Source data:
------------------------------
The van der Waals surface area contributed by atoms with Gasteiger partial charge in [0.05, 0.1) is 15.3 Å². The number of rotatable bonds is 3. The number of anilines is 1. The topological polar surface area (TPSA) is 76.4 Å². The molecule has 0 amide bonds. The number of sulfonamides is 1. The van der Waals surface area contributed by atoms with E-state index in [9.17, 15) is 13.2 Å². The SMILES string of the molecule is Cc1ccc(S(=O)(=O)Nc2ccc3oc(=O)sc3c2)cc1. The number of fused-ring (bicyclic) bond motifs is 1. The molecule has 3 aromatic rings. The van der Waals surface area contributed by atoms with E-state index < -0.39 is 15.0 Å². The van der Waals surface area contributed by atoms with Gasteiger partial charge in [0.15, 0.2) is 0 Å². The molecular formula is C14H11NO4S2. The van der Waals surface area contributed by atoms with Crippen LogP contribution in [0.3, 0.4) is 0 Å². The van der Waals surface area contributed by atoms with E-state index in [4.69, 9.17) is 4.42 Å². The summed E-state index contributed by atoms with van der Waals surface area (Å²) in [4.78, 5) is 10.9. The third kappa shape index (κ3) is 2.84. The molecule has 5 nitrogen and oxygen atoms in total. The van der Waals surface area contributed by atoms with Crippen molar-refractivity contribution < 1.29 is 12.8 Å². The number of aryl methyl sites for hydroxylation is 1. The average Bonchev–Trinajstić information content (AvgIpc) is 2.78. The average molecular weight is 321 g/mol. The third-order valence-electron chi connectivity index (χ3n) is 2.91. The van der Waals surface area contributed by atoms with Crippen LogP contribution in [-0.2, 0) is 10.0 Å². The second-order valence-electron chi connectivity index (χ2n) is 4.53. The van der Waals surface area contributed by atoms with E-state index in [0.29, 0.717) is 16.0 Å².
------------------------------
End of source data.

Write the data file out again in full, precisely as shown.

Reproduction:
The van der Waals surface area contributed by atoms with Gasteiger partial charge in [0.05, 0.1) is 15.3 Å². The number of rotatable bonds is 3. The number of anilines is 1. The topological polar surface area (TPSA) is 76.4 Å². The molecule has 0 amide bonds. The number of sulfonamides is 1. The van der Waals surface area contributed by atoms with E-state index in [9.17, 15) is 13.2 Å². The SMILES string of the molecule is Cc1ccc(S(=O)(=O)Nc2ccc3oc(=O)sc3c2)cc1. The number of fused-ring (bicyclic) bond motifs is 1. The molecule has 3 aromatic rings. The van der Waals surface area contributed by atoms with E-state index < -0.39 is 15.0 Å². The van der Waals surface area contributed by atoms with Gasteiger partial charge in [0.15, 0.2) is 0 Å². The molecular formula is C14H11NO4S2. The van der Waals surface area contributed by atoms with Crippen LogP contribution in [0.3, 0.4) is 0 Å². The van der Waals surface area contributed by atoms with E-state index in [4.69, 9.17) is 4.42 Å². The summed E-state index contributed by atoms with van der Waals surface area (Å²) in [4.78, 5) is 10.9. The third kappa shape index (κ3) is 2.84. The molecule has 5 nitrogen and oxygen atoms in total. The van der Waals surface area contributed by atoms with Crippen molar-refractivity contribution < 1.29 is 12.8 Å². The number of aryl methyl sites for hydroxylation is 1. The average Bonchev–Trinajstić information content (AvgIpc) is 2.78. The average molecular weight is 321 g/mol. The third-order valence-electron chi connectivity index (χ3n) is 2.91. The van der Waals surface area contributed by atoms with Crippen LogP contribution in [-0.2, 0) is 10.0 Å². The second-order valence-electron chi connectivity index (χ2n) is 4.53. The van der Waals surface area contributed by atoms with E-state index in [0.29, 0.717) is 16.0 Å².